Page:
Areas of Expertise: heart failure, cardiovascular devices, heart health.

Philip B. Adamson, M.D., MSc, FACC is divisional vice president, Global Clinical Affairs and medical director at Abbott. He is responsible for global development of Abbott's heart failure programs, including cardiac resynchronization therapy, the CardioMEMS HF system and our Mechanical Circulatory Support portfolio, including the HeartMate 3 heart pump.

Dr. Adamson joined Abbott (formerly St. Jude Medical) in 2015. His clinical interests focus on development of more efficient and effective disease management systems for patients with chronic heart failure, specifically focusing on remote monitoring of physiologic signals from implanted devices.

Prior to joining Abbott, Dr. Adamson helped developed a novel cardiology training curriculum designed to provide skills in device implantation and management along with expertise in outpatient multidisciplinary disease management program development. He has served as the principal investigator on the steering committees of several large randomized clinical trials. In this capacity he was the co-principal investigator of the CHAMPION Trial, which demonstrated the efficacy and safety of the CardioMEMS HF System, leading to FDA approval of the system in 2014.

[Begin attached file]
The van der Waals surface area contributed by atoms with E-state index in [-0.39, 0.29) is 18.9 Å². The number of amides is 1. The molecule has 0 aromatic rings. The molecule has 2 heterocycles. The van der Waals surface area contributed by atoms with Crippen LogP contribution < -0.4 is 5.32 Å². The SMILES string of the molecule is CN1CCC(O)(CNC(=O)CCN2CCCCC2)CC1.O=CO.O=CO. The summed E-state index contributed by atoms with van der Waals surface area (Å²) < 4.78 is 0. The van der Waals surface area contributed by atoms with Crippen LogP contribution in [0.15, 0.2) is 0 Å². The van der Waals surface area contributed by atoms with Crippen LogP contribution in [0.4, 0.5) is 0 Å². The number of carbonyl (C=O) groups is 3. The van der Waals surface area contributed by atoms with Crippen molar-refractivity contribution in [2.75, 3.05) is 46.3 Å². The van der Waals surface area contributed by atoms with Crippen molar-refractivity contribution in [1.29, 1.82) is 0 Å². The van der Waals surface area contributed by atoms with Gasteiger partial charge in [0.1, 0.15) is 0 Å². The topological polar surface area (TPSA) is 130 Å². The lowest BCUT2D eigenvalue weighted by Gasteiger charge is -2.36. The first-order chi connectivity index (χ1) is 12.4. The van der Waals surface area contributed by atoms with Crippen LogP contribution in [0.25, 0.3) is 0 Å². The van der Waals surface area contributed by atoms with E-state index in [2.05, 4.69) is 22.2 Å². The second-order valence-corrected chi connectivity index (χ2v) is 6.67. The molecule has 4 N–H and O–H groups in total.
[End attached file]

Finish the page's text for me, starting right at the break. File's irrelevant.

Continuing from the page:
Dr. Adamson received his M.D. and master's of science in cardiovascular physiology and heart failure from the University of Oklahoma Health Sciences Center. He joined the faculty at the University of Oklahoma as a Warren Foundation Investigator and received funding  to develop a novel model of ischemic heart failure that served to investigate the autonomic mechanisms of sudden cardiac death. Dr. Adamson remained on the faculty for more than 20 years. He holds a bachelor's of science with dual majors in accounting and physiology from the University of Central Oklahoma.

Dr. Adamson has recently been elected to be a Fellow of the Royal College of Physicians in Edinburgh (UK). He also remains an Adjunct Associate Professor of Physiology at the University of Oklahoma Health Sciences Center.